“If there are stories to be told, let people talk.”
That was part of Splatsin Chief Wayne Christian’s message after the remains of 215 Indigenous children were found at the former site of a Kamloops residential school.
The discovery is a stark reminder that the residential school system in Canada was in place as recently as 1996, and that while many of its survivors are living in First Nations across the country, many others did not survive.
On Thursday the Tk’emlúps te Secwépemc First Nation said new technology allowed for the discovery of the burial site, and forensic experts are continuing work to identify the individual children.
That work could eventually lead to the repatriation of those children to their communities and families, but right now, Kukpi7 Christian says it’s time to offer support to those in the community still reeling from the “unimaginable and horrific” news.
“For those of you who went to the residential school and are survivors, I want to really ask you to think about the support you may need,” he said in a video shared with the public Friday.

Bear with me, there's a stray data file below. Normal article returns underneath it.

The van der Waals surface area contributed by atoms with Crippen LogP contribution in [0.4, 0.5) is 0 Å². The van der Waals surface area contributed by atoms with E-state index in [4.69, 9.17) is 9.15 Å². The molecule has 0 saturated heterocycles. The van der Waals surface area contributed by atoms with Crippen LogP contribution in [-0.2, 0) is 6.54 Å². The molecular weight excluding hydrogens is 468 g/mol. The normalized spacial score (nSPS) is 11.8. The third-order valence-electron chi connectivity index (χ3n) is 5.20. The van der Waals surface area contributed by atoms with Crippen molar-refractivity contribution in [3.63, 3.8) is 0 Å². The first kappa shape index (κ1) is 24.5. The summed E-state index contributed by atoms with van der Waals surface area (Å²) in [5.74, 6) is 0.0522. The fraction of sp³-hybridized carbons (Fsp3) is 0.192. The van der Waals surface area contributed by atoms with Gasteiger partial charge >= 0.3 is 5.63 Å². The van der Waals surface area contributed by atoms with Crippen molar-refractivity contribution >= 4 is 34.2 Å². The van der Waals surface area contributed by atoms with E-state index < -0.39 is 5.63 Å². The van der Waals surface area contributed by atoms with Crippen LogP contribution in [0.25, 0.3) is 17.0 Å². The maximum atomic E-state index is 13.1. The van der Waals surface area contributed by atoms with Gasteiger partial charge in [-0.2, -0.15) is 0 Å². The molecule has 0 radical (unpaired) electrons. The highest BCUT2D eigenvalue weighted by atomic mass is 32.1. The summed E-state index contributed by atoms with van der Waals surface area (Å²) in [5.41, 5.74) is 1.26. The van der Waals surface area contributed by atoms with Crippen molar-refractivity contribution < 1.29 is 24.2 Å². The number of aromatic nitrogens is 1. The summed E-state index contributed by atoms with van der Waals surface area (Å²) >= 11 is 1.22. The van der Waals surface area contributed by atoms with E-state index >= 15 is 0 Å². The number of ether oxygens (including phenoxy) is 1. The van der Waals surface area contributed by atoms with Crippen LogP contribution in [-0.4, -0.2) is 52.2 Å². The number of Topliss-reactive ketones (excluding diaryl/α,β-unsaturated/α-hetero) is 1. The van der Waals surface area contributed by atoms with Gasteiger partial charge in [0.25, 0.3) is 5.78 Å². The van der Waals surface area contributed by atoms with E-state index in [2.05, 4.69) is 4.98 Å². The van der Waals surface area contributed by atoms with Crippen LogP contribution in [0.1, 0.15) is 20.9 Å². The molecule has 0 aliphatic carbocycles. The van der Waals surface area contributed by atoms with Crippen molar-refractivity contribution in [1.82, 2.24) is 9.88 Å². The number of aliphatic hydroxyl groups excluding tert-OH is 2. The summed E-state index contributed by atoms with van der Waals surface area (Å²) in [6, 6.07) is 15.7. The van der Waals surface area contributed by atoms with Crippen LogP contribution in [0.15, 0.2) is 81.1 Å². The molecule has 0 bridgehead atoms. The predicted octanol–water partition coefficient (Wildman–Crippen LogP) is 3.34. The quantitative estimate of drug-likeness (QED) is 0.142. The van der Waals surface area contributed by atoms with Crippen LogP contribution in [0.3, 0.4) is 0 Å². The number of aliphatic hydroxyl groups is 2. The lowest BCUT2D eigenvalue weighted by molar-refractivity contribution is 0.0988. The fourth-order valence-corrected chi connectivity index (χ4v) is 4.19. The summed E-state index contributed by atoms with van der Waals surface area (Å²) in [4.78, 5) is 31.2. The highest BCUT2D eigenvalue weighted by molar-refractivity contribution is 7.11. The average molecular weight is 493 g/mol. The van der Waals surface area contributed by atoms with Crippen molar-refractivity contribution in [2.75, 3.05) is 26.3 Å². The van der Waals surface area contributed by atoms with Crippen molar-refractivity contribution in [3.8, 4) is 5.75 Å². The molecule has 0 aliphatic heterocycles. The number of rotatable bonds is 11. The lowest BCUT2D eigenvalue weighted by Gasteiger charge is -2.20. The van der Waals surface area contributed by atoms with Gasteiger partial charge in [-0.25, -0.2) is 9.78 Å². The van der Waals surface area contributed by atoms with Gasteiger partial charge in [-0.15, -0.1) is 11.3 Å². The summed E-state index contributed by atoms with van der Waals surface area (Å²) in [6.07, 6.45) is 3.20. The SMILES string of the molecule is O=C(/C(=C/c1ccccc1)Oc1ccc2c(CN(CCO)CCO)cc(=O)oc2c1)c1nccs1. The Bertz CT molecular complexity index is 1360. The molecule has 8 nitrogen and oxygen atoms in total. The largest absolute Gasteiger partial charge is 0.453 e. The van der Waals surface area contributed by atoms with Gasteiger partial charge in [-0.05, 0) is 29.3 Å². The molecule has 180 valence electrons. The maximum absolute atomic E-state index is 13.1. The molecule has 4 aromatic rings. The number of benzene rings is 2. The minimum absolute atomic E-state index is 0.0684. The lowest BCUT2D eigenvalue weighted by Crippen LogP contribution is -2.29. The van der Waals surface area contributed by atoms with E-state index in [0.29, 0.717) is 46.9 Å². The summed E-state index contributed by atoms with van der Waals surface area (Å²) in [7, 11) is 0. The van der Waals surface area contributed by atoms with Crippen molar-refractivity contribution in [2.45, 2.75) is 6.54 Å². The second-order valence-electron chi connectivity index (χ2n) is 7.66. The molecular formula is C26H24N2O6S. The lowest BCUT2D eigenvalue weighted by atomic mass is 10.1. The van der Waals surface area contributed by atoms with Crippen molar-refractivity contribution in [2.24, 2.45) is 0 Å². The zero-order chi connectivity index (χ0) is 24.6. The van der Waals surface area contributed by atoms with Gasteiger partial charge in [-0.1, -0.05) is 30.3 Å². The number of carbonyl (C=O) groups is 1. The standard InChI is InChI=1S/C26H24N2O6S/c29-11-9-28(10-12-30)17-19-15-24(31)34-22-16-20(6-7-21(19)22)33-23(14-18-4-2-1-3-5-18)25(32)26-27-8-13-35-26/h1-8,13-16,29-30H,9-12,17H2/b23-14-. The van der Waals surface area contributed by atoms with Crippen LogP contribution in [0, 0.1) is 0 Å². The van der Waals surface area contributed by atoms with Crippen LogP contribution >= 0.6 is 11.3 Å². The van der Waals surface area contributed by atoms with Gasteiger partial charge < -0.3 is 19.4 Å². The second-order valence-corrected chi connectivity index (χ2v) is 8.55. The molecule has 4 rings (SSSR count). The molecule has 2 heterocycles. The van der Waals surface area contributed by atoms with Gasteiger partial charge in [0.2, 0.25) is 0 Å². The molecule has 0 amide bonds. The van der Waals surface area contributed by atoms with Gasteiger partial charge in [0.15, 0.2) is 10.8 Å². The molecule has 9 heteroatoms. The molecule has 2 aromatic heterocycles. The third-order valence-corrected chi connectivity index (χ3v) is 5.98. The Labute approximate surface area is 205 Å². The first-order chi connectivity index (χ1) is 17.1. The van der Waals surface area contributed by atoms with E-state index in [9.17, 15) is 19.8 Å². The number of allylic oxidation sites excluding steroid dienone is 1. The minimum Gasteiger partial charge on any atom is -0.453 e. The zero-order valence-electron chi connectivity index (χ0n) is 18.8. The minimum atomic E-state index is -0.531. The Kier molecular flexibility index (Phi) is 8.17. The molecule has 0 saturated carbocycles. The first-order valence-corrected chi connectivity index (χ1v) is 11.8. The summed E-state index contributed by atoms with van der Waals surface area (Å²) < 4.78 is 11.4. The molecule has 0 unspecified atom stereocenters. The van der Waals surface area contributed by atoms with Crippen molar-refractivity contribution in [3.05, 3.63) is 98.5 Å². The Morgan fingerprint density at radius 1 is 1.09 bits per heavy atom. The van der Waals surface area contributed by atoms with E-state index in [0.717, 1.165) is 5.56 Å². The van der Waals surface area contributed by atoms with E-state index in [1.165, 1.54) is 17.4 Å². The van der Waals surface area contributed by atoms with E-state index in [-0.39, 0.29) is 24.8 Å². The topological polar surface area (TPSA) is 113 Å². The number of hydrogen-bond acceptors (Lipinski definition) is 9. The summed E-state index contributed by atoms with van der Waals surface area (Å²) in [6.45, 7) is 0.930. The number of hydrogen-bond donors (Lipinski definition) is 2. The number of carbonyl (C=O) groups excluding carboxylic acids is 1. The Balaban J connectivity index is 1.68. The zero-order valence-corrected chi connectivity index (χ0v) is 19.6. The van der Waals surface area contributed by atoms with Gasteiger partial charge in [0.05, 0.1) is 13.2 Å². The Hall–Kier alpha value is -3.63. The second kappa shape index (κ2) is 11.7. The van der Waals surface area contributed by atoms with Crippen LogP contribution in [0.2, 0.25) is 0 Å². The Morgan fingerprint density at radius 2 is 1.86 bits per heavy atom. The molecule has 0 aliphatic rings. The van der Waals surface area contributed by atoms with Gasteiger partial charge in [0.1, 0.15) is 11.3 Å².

“Because it really is about you — you survived that horror, and it’s important that you get what you need. And I know that many people (have) parents, grandparents, aunties or uncles or siblings that attended this school, or what they called a school.”
Some may want words of encouragement; others may want to tell their own story.
“Let them let it out, because a lot of people still won’t talk about the horrors that took place here. A lot of people were not believed that there were actually burials at this place,” Christian said. “This confirms what our people have always said.”
The Splatsin chief said news of the discovery “knocked me off my stride for a while,” and he’s still reeling. He said it’s hard to explain the anger chiefs are feeling right now.
“(We) want to hold the governments accountable, but also the church, for what happened to the little ones.”
Christian has been working with other chiefs to organize a ceremony within the Tk’emlúps te Secwépemc first, and then to all First Nations.
The band is also working around the challenge of coming together in mourning during the COVID-19 pandemic.
“We’re trying to do as much as we can to get our people together physically, to mourn the death of these 215 babies,” Christian said.
“We’re in the midst of COVID and it makes it even more difficult because we’re trying to find out, how do we do this? And I’m sure that a lot of communities haven’t had our second vaccination yet … so we’re trying to accelerate that process.”